However, patients with a blood caffeine level above 1,200 ng/ml did not develop the disease over the 2-4 year study period. For these individuals, the main (or only) source of caffeine was coffee.
The study's lead author said “These intriguing results suggest that older adults with mild memory impairment who drink moderate levels of coffee -- about 3 cups a day -- will not convert to Alzheimer's disease -- or at least will experience a substantial delay before converting to Alzheimer's."
"The results from this study, along with our earlier studies in Alzheimer's mice, are very consistent in indicating that moderate daily caffeine/coffee intake throughout adulthood should appreciably protect against Alzheimer's disease later in life," he continued.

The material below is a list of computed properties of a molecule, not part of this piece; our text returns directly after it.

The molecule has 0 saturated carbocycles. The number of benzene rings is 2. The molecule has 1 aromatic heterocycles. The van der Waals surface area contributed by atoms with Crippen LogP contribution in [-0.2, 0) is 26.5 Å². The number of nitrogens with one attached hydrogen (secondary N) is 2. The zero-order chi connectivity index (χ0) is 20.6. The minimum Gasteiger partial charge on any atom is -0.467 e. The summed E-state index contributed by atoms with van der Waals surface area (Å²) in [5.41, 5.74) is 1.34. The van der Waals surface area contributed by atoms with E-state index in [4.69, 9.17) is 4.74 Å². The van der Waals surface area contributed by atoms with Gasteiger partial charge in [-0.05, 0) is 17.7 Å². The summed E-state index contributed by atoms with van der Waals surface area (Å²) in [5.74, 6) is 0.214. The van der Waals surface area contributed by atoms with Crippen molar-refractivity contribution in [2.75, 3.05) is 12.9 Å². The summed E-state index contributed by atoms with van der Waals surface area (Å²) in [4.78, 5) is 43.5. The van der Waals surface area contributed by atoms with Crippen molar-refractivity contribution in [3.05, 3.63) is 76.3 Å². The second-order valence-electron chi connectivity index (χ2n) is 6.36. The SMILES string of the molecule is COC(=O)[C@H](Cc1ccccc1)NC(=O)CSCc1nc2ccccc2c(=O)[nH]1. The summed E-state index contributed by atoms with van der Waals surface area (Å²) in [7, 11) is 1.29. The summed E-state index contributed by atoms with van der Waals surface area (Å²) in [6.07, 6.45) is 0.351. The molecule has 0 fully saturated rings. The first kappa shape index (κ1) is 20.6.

However, one thing I'll say to add to this discussion is that it's premature to attribute the benefits to caffeine. A similar study I covered last year (click HERE to read, it's the second study I discuss in the post) suggested it was some unknown substance found in coffee. Interestingly, the results suggested this unknown substance may require the presence of caffeine to realize the full benefits, a synergistic action boosting the health benefits of both.
Source: High Blood Caffeine Levels in MCI Linked to Lack of Progression to Dementia
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Other posts on coffee studies:
- coffee may protect against endometrial cancer
- benefiting blood sugar and fat metabolism and another one on its anti-diabetic effects
- protecting against Alzheimer's Disease
- potentially inhibiting some breast cancers
- preventing prostate cancer
- protecting DNA from free-radical damage and assisting in weight loss
- reducing the risk of brain tumours (many studies covered in this post... you'll find this study about halfway down
- coffee may prevent fatty liver fibrosis